rollingwood (91) - Maryland, USA - SEP 18, 2010
Pours a thin, off-white head that persists minimally but to the last drop. Very dark clear liquor, dark like a porter. Aroma is faint but sweet and butterscotch to my nose.
The medium body is sweet, malty and caramel with a well-disguised ABV (I was surprised to see that the ABV is 7.7). The short finish has a pleasant touch of smoke in it.
Great Divide is relatively new to MD, and we’ve found their offerings to be impressive across the board (my personal favorite being their Hercules Imperial IPA--truly a thing of beauty, but I digress).
Claymore is in many ways more of a big, malty American Oktoberfest beer (Scotch Ale style aside) than many that attempt to lay claim to that moniker. Good job GD Brewing! Finhead (1845) - OFallon, Illinois, USA - SEP 12, 2010
A cola-like appearance of dark brown color, red highlights, and tan head. The nose is sugary sweet with strong caramel and subtle chocolate. The full body is sweet with a slick texture and a slightly warming finish. jdskinns (220) - South Roxana, Illinois, USA - SEP 10, 2010
Bottle. Deep brown color with some reddish hues with a minimal white head. Aroma is roasted malt, caramel, and a smokey hint. Taste is roasted and caramel malts, a little bit of sweetness. Strykzone (7796) - Wood River, Illinois, USA - AUG 31, 2010
12 oz. bottle. A cola colored beer that is quite dark with red. A minimal tan head. An aroma of rich malt, chocolate, and smoke. Feel is smooth and thick, like a melted milkshake. Flavor is absolutely full of rich malt. Dark chocolate, anise, wood, soft cherries. Smooth and tasty. Nicely done! Chalsk (1104) - North Caldwell, New Jersey, USA - AUG 27, 2010
A nice roasty flavor to it. Pours a deep reddish brown color with a thin white foam head. Has an aroma of roast, caramel, and brown sugar. Has a nice dry bitter taste with a nice roast flavor. English bitter bite on the back end with some sweet caramel notes through the finish. Tasty brew.
dcschiller (2211) - Scottsdale, Arizona, USA - AUG 24, 2010
(12oz bottle). Pours dark red-almost brown with off-white head. Aroma of smoke, caramel, soy sauce. Muted and subtle. Taste is malty sweet with some hops at the end. Subtle smoke-if that is possible. Medium to full bodied with oily and creamy texture. Finish is somewhat long. A pretty nice beer that leaves me wanting a little more depth. They can’t all be like Alesmith Wee Heavy, I guess.... mixmasterob (1060) - Atlanta, Georgia, USA - AUG 22, 2010
Bottle, very dark brown pour, almost black. No distinct head although did leave a collar of white lace. Aroma was of dark roasted malts, quite smoky, not much sweetness. Flavors yielded a very nice caramel malt presence, more smoke and a touch of malty sweetness in the finish. Big full mouthfeel, well carbonated. This was a decent scotch ale but if given the choice, I would lean towards DIrty Bastard or Old Chub... VengefulOdin (193) - , Missouri, USA - AUG 19, 2010
Great Divide is yet another in a long line of Colorado microbreweries that I find readily accessible. I picked up a six pack of Claymore on a whim, finding it in a ramshackle liquor store tucked away in a corner, like a present waiting to be unwrapped on Christmas Day. I’m drinking one tonight as a comparison / contrast of sorts to O’Dell’s 90 Shilling, which I had earlier this evening. The differences between them are clear, especially at the outset.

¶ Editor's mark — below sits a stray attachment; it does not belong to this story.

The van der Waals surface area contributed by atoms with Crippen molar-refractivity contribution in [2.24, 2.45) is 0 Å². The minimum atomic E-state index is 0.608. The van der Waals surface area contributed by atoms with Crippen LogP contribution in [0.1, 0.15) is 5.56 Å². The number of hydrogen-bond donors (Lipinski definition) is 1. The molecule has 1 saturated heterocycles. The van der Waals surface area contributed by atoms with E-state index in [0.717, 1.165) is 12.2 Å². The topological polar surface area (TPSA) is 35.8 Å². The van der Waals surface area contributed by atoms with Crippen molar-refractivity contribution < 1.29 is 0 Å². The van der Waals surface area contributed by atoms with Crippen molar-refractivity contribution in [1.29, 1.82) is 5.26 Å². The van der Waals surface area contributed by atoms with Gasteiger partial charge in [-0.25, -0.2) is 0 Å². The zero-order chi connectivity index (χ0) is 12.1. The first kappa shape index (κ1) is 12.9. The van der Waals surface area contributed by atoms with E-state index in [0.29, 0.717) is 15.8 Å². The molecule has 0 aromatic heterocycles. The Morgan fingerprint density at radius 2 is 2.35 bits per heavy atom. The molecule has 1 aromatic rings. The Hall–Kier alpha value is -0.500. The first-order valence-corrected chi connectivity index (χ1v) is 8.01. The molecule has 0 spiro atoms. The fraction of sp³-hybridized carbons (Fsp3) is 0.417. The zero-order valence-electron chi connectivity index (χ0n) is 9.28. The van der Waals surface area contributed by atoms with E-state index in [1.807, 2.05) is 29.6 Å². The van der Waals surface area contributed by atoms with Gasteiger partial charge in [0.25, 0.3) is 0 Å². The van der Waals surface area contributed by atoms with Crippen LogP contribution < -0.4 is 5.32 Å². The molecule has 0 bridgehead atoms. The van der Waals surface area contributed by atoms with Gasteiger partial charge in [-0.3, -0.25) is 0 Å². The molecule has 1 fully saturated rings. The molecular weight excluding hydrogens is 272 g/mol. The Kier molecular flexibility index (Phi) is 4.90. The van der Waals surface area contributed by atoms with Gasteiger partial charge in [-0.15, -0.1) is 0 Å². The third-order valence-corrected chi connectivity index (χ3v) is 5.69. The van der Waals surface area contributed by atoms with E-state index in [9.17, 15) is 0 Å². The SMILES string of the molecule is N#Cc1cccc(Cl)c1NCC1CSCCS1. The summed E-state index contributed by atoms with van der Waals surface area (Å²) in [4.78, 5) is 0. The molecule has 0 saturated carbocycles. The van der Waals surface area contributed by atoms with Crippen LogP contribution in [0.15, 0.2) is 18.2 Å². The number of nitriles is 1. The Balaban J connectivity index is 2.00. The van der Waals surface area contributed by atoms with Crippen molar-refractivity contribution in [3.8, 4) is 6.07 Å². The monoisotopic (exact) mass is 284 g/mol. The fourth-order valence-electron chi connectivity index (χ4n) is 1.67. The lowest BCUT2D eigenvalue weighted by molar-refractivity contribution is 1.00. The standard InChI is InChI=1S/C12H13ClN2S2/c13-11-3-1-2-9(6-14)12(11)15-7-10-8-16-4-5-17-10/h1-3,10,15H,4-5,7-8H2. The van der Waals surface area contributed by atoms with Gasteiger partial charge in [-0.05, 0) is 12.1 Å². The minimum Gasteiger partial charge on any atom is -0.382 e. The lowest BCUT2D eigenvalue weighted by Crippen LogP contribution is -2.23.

12 ounce bottle poured into my imperial pint glass. One of these days I’m going to hunt down a proper tulip glass. Bottled on May 10, 2010. Claymore calls itself a Wee Heavy Scotch Ale, with a very nice tartan pattern on the label. The beer itself pours black, almost porter like in color and consistency. There’s dark ruby brown hints of color along the sides of the glass. The bottle says Scotch Ale but this thing looks like a Porter or Stout. Smallish off-white head with some very noticible retention on the sides of the glass.
The aroma is noticably smokey, with robust notes of roasted malt reaching up and tickling the nostrils. There’s a nice earthy subtext just below the roasted notes. Hints of bittersweet chocolate lie buried in the background. Espresso is a good description of what I’m getting. This beer really looks and feels, at least at first glance, like a stout.
Relatively light mouthfeel, with moderate to high levels of carbonation. Definetally lighter than I was expecting given the intoxicating smell. The roasted flavor continues to the first taste; there’s some mild smoke but nothing obtrusive. It gets sweeter the more you drink it, as the roasted notes take a backseat to mild bittersweet chocolate. Finish is interesting, the beer seems to gravitate towards the sides of your mouth. There is some moderate alcohol warmth is present in the finish of the beer. This is a beer that seems to be crying for a bigger malt body than it has.
Claymore Scotch Ale calls itself a Wee Heavy, and that’s probably a good description. It could benefit from a tad heavier malt profile, though it’s in no way a bad beer. Overall it’s a very enjoyable beer, one of the better examples of the style that I’ve found. holdenn (2127) - Chicago, Illinois, USA - AUG 18, 2010
On tap at the brewery. Pours black with a light creamy head. Peat and earthy aromas with a touch of smoke. The flavors start off sweet and earthy. Some anise and peat that become thin and dry. It’s earthy and simple but really drinkable. One of the few beers I got a second pour of. Decent. Rockcrawler (197) - Santa Fe, New Mexico, USA - AUG 14, 2010
Pours a dark chocolate color with big solid dark cream colored head that is slow to subside. Aroma is smoky, chocolate, molasses and slightly earthy. Taste follows suite, with caramel sweetness and a lingering bitterness. Despite the full bodied character the beer is smooth to drink and leaves a very nice aftertaste.